Google’s “real names” policy, apart from being a shameless push to upgrade the company’s data mining capability and unbelievable boorish in execution, is nothing short of cultural imperialism. Yes, this is personal.

I knew I’d be caught sooner or later. Google insists that users of its new Google+ social network use “real” names. While I haven’t done anything with Google+ yet, I did reserve my Google profile just in case.

My name is unusual. Obviously. A single given name, no surname. Apart from the word “Stilgherrian” itself, though, having a single name — a mononym — isn’t that unusual. I’m far from the only example in Australia. Mononyms are common in Indonesia, particularly Java I’m told. Still, I’m used to organisations not setting up their databases properly. Google didn’t allow me to leave the surname field blank, but entering a full stop worked. A common workaround. I hit “OK” and thought nothing more of it.

Until yesterday.

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I knew Google had been enforcing its real names policy. I knew the redoubtable danah boyd had called it an abuse of power, listing the many good reasons for people using pseudonyms — from separating their personal views from their employer’s to feeling safe after having been harassed by a stalker.

I expected to be picked up by Google’s name police at some point.

What I hadn’t expected was the stupidity of it.

“Your profile has been suspended,” reads Google’s very first notice of a problem. “It appears that the name you entered doesn’t comply with our Names Policy … Your profile will be suspended until you do edit your name to comply with the Names Policy.”

The only button showing reads “Edit your name”.

For all its engineering expertise, Google clearly has a thing or two to learn about human culture and customer service. Someone ought to tell it that when you open a conversation about something as personal as someone’s name, you don’t begin by telling them they’re wrong and they have to change.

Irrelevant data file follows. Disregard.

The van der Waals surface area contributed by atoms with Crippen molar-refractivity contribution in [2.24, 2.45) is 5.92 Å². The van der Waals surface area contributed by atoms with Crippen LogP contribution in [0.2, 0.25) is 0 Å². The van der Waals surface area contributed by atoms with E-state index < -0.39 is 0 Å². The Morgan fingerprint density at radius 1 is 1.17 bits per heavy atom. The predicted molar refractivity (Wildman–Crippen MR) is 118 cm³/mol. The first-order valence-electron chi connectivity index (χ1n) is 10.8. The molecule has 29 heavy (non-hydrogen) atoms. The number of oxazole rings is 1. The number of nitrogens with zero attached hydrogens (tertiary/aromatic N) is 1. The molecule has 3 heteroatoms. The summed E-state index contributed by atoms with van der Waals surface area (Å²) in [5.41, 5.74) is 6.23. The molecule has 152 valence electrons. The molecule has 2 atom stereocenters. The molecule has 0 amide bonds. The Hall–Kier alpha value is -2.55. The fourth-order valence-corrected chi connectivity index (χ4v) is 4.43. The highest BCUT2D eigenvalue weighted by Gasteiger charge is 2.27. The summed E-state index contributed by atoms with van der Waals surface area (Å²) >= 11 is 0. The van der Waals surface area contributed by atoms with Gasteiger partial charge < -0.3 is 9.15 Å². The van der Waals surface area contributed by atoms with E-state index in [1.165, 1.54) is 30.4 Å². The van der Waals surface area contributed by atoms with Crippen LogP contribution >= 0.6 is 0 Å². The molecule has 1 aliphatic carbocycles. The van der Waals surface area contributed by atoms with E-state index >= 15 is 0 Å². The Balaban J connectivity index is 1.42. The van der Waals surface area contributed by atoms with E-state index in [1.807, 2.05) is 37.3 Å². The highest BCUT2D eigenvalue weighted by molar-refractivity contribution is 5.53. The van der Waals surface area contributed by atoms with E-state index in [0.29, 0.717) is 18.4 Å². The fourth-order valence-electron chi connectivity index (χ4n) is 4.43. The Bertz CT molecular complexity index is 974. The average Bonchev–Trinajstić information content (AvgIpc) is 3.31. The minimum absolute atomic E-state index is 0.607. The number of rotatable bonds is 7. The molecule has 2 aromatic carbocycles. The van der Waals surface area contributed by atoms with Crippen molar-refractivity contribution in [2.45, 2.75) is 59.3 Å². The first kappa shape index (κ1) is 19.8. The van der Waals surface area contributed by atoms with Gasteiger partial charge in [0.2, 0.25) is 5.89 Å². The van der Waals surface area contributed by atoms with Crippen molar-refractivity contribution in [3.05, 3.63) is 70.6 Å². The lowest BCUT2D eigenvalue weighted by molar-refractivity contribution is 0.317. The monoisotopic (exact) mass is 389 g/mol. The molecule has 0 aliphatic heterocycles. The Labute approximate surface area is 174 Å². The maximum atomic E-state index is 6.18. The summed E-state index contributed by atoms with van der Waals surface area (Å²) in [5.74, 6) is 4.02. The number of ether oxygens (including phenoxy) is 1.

Someone ought to tell it that you don’t tell people to “use the name that you are commonly referred to in real life” but then make it impossible to key in that name.

Well, someone did tell it. I did. In an expletive-ridden blog post.

I found, eventually, that if you edit your name you can also attach justification and evidence. I entered my name as I had done and, in my anger, linked to my blog post.

This morning I received an email from Brian in the Google Profiles Support Team.

Thank you for contacting us with regard to our review of the name you are trying to use in your Google profile. After review of your appeal, we have determined that the name you want to use violates our community standards.

You can review our name guidelines [here].

If you edit your name to comply with our policies in the future, please respond to this email so that we can re-review your profile.


I am not alone. Kirrily “Skud” Robert, coincidentally a former Google employee, has been documenting Google’s incompetent and inconsistent handling of its own policy.

“The people involved in this are dealing with high volumes, are not well trained, and appear to have been instructed to err on the side of suspension of there is any doubt. They look briefly at a name, and if they think it is in violation, they will suspend the account,” she writes.

Forget about me and the rest of the mononymous and our unusual “situation” — although it’s pathetic that one of the world’s richest corporations has rolled out a global names policy that can’t cope with the merely “unusual”. Google can’t cope with any name other than “exactly two parts in a single language”.

Here’s just a few of the stupidities that Robert has documented.

You can’t have spaces in a name. No “Anne Marie”. No “van Dyke”. No “John F Kennedy” either, he’d have to be just “John Kennedy”. Therefore no suffixes such as “III” or “jnr”.

No apostrophes, so there goes thriller writer and former army Brigadier Adrian D’Hage.

Nothing that looks like two given names, such as “David Gordon”.

No names that happen to be the same name as a celebrity they’ve heard of, or a god or other religious figure, or are simply names that look wrong to them.

Lady Gaga gets to use her stage name, though. One rule for celebrities, another for the proles.

Google has taken upon itself the role of telling us how we should name ourselves. No longer do we have the glorious variety of names such as those uncovered in comments to my blog. Dermott Banana. Aaron. Sia. David Mark Edward Ingram. Zero (who enters his or her name as “Zero Blank”. The “Blank” is silent). And from Skud’s article, 3ric Johanson.

That’s the wrong way around. It’s Google’s job to follow our, perfectly legal, behaviour.

This entire debacle has been dubbed “nymwars”. This is but an early skirmish.